If your cold, cold heart doesn't melt at some point during Won't You Be My Neighbor?, the documentary about Fred "Mister" Rogers, well, I don't know what to do for you. Watching this movie is like freebasing sincerity -- a scarce resource in our current entertainment hellscape. Won't You Be My Neighbor? takes us back to an honest-to-God simpler time, when the idea of a minister with an "abiding interest in children," as one newscaster describes Rogers in the doc, didn't immediately raise eyebrows. Early in the film, the late Rogers -- whose legendary children's show, Mr. Rogers' Neighborhood, aired for more than 30 years starting in 1968 -- expresses his desire to help children make sense of the world "through the mass media."
Through archival footage of Rogers both on and off the set of his iconic show, as well as interviews with his family, friends and former crew members, Won't You Be My Neighbor? draws a flattering yet complex portrait of its subject, who died of cancer in 2003. As complimentary as Won't You Be My Neighbor? is, it's not hagiographic. Rogers, we're told, really was "like that" in real life -- slow, patient, kind. But he, too, was human, and he struggled with issues of self-esteem and even depression.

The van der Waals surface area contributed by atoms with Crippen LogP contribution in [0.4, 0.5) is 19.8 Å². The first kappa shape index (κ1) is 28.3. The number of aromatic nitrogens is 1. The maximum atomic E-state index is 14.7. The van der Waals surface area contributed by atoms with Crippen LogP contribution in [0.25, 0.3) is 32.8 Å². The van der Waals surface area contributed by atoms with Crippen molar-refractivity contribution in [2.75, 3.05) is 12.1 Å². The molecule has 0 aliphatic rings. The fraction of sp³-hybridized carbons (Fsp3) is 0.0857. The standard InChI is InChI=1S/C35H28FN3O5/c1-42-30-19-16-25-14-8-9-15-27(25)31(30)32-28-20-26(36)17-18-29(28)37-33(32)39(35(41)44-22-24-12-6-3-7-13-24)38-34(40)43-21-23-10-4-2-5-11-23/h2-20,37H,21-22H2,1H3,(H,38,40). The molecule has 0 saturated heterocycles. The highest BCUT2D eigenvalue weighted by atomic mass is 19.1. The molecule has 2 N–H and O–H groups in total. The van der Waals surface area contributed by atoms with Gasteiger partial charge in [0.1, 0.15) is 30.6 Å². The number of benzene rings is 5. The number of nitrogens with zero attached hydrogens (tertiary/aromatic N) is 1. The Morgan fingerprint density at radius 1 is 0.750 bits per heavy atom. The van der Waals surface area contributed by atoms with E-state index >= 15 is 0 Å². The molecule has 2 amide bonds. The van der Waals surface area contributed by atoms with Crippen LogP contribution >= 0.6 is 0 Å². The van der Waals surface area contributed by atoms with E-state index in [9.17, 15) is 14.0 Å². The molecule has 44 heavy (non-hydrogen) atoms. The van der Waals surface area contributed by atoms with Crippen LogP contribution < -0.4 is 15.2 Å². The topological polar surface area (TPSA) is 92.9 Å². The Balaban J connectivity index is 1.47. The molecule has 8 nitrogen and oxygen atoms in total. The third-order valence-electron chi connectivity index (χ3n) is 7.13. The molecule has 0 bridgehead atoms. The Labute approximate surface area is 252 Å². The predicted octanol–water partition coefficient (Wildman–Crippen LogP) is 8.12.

"What we see and hear on the screen is part of who we become," he insisted. In the face of political turmoil, it's tempting to throw up our hands and declare that there's just nothing we can do. But Rogers might insist that there is something we can do (besides vote): We can treat the people around us with dignity and respect. We can be good neighbors.
Through archival footage of Rogers both on and off the set of his iconic show, as well as interviews with his family, friends and former crew members, Won’t You Be My Neighbor? draws a flattering yet complex portrait of its subject, who died of cancer in 2003
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